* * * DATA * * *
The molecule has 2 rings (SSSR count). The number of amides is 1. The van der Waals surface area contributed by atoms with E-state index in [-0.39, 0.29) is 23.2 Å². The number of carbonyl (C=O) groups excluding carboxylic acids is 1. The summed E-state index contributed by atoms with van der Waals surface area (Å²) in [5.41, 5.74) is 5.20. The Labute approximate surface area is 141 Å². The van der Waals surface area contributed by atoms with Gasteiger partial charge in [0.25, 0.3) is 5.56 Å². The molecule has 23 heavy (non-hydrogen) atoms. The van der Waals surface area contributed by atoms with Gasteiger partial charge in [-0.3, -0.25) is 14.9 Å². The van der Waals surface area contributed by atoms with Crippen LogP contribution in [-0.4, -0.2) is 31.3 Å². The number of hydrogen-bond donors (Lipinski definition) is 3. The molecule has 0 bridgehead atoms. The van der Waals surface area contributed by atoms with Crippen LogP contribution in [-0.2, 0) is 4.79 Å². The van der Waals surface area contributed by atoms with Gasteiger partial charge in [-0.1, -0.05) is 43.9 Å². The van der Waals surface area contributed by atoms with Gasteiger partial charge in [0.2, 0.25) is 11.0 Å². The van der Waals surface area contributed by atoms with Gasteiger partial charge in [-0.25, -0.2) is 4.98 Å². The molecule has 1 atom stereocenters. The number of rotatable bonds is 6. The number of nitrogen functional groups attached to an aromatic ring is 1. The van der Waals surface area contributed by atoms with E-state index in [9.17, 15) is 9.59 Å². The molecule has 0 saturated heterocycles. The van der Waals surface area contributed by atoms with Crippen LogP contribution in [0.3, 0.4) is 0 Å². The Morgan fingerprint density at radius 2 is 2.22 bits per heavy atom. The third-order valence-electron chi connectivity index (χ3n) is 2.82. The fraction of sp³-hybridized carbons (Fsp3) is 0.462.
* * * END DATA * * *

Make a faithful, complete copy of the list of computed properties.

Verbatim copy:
The molecule has 2 rings (SSSR count). The number of amides is 1. The van der Waals surface area contributed by atoms with E-state index in [-0.39, 0.29) is 23.2 Å². The number of carbonyl (C=O) groups excluding carboxylic acids is 1. The summed E-state index contributed by atoms with van der Waals surface area (Å²) in [5.41, 5.74) is 5.20. The Labute approximate surface area is 141 Å². The van der Waals surface area contributed by atoms with Gasteiger partial charge in [0.25, 0.3) is 5.56 Å². The molecule has 23 heavy (non-hydrogen) atoms. The van der Waals surface area contributed by atoms with Gasteiger partial charge in [-0.3, -0.25) is 14.9 Å². The van der Waals surface area contributed by atoms with Crippen LogP contribution in [-0.4, -0.2) is 31.3 Å². The number of hydrogen-bond donors (Lipinski definition) is 3. The molecule has 0 bridgehead atoms. The van der Waals surface area contributed by atoms with Crippen LogP contribution in [-0.2, 0) is 4.79 Å². The van der Waals surface area contributed by atoms with Gasteiger partial charge in [-0.1, -0.05) is 43.9 Å². The van der Waals surface area contributed by atoms with Gasteiger partial charge in [0.2, 0.25) is 11.0 Å². The van der Waals surface area contributed by atoms with Gasteiger partial charge in [-0.25, -0.2) is 4.98 Å². The molecule has 1 atom stereocenters. The number of rotatable bonds is 6. The number of nitrogen functional groups attached to an aromatic ring is 1. The van der Waals surface area contributed by atoms with E-state index in [9.17, 15) is 9.59 Å². The molecule has 0 saturated heterocycles. The van der Waals surface area contributed by atoms with Crippen LogP contribution in [0.3, 0.4) is 0 Å². The Morgan fingerprint density at radius 2 is 2.22 bits per heavy atom. The third-order valence-electron chi connectivity index (χ3n) is 2.82. The fraction of sp³-hybridized carbons (Fsp3) is 0.462.